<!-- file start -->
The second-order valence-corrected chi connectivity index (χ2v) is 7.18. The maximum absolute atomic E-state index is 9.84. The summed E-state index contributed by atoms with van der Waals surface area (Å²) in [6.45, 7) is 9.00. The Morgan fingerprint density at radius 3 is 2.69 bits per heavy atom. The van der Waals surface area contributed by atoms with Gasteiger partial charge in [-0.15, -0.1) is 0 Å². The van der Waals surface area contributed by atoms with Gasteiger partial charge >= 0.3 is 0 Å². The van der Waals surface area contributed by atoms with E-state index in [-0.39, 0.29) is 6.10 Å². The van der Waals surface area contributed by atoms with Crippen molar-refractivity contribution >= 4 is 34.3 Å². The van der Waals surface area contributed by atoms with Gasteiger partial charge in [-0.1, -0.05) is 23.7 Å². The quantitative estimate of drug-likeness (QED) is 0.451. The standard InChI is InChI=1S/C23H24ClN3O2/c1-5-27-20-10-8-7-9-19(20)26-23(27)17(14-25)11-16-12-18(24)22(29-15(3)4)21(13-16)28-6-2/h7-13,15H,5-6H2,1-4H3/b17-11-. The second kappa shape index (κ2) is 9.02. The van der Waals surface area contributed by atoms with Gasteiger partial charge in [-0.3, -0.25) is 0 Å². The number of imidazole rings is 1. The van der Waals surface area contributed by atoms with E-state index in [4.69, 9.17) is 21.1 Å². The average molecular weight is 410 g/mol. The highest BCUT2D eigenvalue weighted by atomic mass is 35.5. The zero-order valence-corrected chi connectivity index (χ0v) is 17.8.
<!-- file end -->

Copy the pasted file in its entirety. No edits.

The second-order valence-corrected chi connectivity index (χ2v) is 7.18. The maximum absolute atomic E-state index is 9.84. The summed E-state index contributed by atoms with van der Waals surface area (Å²) in [6.45, 7) is 9.00. The Morgan fingerprint density at radius 3 is 2.69 bits per heavy atom. The van der Waals surface area contributed by atoms with Gasteiger partial charge in [-0.15, -0.1) is 0 Å². The van der Waals surface area contributed by atoms with Gasteiger partial charge >= 0.3 is 0 Å². The van der Waals surface area contributed by atoms with E-state index in [-0.39, 0.29) is 6.10 Å². The van der Waals surface area contributed by atoms with Crippen molar-refractivity contribution >= 4 is 34.3 Å². The van der Waals surface area contributed by atoms with Gasteiger partial charge in [-0.1, -0.05) is 23.7 Å². The quantitative estimate of drug-likeness (QED) is 0.451. The standard InChI is InChI=1S/C23H24ClN3O2/c1-5-27-20-10-8-7-9-19(20)26-23(27)17(14-25)11-16-12-18(24)22(29-15(3)4)21(13-16)28-6-2/h7-13,15H,5-6H2,1-4H3/b17-11-. The second kappa shape index (κ2) is 9.02. The van der Waals surface area contributed by atoms with Gasteiger partial charge in [-0.3, -0.25) is 0 Å². The number of imidazole rings is 1. The van der Waals surface area contributed by atoms with E-state index in [4.69, 9.17) is 21.1 Å². The average molecular weight is 410 g/mol. The highest BCUT2D eigenvalue weighted by atomic mass is 35.5. The zero-order valence-corrected chi connectivity index (χ0v) is 17.8.